Mathematics history was made this week when a man in the Manchester area used calculus in his everyday job. It remains unclear whether it involved differentiation or integration but there have been confirmed reports of lots of little ‘dx’ symbols having been spotted in the vicinity of a small business in Stockport.
Advising his Year 11 class of the news, ecstatic Maths teacher Reg Willard of Stockport Comprehensive was reported as saying this was a great day for teaching. ‘I feel personally vindicated’, he said to a bemused audience of teenagers. ‘For years I have been telling my pupils about the many and varied uses of calculus, and this has conclusively proved my point.’
Apparently the last reported use of calculus outside of a classroom was almost nineteen years ago by a man reportedly working as a ‘Constant Force, 1kg Mass Pusher in Space’ since when over twenty million children have left school and not once used a skill that takes several years to master. But when word spread that the mathematical method was being used in the workplace, thousands of Maths teachers converged on the company to witness this historic event, forcing the entire business park to close down for the day. Police with dog handlers had to be called to quell the mob of angry mathematicians desperate to see the workings out for themselves, as wild rumours spread that logarithms, linear algebra and polynominal long division were also being used in nearby offices.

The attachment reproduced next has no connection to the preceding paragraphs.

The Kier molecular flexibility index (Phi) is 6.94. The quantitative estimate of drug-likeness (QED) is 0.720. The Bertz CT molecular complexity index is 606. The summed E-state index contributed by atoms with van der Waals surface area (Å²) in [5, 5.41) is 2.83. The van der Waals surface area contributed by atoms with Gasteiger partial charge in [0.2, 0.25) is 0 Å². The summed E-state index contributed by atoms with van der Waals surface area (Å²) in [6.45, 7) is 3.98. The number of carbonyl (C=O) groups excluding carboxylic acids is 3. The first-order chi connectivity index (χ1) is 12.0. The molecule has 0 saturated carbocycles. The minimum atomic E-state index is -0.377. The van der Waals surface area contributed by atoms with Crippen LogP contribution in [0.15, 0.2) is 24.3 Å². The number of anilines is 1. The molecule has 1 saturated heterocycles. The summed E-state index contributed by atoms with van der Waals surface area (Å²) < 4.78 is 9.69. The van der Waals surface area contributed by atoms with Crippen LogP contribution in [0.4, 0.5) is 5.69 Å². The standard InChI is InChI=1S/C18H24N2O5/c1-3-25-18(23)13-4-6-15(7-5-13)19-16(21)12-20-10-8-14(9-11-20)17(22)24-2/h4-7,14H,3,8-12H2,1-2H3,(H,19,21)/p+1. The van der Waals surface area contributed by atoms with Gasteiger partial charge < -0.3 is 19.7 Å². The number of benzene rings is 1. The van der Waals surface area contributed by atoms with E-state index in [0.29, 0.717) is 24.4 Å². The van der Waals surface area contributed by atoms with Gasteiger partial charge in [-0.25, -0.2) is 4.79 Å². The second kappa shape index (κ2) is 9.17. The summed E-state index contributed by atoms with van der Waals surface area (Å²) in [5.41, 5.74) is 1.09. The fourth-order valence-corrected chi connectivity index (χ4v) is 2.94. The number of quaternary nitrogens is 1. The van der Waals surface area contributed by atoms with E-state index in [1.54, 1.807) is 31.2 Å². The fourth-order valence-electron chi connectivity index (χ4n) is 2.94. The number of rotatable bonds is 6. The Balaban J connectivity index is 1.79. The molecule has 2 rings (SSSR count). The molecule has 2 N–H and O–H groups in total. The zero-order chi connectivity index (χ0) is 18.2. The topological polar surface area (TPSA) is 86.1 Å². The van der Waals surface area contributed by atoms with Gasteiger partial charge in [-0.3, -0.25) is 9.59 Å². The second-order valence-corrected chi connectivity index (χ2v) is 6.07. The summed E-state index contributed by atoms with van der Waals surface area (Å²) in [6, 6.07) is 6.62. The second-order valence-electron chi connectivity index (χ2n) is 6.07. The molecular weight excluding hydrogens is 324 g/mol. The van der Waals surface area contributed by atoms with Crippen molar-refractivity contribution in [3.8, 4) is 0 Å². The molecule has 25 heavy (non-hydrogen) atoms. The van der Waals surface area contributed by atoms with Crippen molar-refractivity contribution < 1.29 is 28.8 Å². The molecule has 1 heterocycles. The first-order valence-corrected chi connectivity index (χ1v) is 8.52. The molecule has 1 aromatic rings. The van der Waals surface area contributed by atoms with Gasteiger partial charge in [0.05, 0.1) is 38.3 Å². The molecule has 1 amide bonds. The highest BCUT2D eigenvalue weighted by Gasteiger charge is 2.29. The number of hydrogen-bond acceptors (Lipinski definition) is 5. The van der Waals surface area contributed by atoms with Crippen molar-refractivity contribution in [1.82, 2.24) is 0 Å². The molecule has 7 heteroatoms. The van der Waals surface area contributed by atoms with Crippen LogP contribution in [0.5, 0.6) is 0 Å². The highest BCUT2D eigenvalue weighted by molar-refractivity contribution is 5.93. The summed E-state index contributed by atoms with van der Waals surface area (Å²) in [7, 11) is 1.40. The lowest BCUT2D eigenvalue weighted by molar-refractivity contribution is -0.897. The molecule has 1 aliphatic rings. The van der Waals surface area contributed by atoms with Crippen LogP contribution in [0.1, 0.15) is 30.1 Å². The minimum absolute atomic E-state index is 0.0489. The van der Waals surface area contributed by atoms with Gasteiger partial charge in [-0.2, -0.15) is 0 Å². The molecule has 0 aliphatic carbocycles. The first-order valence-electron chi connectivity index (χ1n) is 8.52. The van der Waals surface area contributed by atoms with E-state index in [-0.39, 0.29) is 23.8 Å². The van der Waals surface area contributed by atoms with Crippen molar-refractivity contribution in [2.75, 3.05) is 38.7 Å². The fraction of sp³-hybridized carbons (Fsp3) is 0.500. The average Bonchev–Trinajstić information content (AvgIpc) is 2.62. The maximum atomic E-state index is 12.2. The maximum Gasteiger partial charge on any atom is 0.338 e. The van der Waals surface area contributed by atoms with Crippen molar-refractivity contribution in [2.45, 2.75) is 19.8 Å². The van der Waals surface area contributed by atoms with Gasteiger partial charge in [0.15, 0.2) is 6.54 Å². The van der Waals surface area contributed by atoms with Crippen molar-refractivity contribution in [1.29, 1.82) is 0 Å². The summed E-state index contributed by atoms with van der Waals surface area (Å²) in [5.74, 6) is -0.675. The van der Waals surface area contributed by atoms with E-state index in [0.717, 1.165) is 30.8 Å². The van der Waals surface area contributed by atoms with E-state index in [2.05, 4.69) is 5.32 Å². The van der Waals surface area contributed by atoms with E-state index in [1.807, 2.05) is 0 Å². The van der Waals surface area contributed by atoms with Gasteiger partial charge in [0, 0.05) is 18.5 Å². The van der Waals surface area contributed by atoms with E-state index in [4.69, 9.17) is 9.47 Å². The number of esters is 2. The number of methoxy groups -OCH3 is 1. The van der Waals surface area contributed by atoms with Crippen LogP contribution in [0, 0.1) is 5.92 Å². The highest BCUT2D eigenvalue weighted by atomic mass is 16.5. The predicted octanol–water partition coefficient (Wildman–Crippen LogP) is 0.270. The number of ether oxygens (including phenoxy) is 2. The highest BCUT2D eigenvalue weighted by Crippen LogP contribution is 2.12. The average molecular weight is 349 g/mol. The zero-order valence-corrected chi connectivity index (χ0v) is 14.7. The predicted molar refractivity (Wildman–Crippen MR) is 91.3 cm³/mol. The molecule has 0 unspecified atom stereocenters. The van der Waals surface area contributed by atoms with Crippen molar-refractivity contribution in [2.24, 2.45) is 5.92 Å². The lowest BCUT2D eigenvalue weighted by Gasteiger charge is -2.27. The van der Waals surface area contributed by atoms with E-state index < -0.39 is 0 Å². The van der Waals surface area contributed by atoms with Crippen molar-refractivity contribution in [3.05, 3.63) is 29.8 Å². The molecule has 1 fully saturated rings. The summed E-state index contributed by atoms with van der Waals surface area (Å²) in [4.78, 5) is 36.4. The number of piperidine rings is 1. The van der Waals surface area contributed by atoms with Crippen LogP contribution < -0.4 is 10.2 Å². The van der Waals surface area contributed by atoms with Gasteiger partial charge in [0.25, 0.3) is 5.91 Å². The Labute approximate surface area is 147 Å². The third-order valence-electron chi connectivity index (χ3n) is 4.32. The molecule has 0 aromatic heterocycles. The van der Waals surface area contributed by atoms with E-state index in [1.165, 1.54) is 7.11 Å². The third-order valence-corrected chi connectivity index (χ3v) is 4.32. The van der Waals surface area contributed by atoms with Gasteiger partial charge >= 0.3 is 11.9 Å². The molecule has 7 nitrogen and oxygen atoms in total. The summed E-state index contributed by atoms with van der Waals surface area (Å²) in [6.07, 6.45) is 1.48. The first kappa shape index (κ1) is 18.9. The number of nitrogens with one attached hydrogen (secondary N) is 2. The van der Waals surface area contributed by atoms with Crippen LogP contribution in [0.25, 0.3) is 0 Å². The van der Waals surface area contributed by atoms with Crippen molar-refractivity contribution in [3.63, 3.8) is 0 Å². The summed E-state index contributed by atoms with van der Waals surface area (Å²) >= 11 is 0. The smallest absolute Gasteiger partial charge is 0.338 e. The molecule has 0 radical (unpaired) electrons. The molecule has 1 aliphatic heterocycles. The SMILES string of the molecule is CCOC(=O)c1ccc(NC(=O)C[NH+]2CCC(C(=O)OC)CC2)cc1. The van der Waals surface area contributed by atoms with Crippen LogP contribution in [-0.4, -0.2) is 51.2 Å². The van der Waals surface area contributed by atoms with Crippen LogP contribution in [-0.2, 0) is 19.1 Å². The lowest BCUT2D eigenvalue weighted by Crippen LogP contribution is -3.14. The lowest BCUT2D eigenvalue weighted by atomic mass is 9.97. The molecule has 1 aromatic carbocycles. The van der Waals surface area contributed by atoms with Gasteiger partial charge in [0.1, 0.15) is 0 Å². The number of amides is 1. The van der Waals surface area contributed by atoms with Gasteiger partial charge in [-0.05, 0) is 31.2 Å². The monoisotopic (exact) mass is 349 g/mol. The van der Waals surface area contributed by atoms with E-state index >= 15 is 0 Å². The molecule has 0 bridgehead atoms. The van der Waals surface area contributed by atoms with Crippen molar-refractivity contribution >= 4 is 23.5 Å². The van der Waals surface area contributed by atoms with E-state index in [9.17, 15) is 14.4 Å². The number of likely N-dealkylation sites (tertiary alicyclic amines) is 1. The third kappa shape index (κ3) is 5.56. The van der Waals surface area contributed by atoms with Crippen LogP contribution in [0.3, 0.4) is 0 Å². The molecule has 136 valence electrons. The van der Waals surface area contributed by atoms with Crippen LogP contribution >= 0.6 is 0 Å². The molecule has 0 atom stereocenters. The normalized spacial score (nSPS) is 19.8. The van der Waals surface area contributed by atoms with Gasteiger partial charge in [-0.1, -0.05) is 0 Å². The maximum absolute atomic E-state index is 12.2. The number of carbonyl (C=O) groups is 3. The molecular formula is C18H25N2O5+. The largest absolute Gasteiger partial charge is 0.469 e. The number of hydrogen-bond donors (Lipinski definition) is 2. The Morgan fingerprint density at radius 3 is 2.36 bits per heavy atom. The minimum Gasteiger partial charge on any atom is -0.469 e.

The excitement comes only weeks after news broke in South Wales that someone had been given a highly paid top job for just knowing about rock strata and drumlins and being able to draw a cross section of a leaf.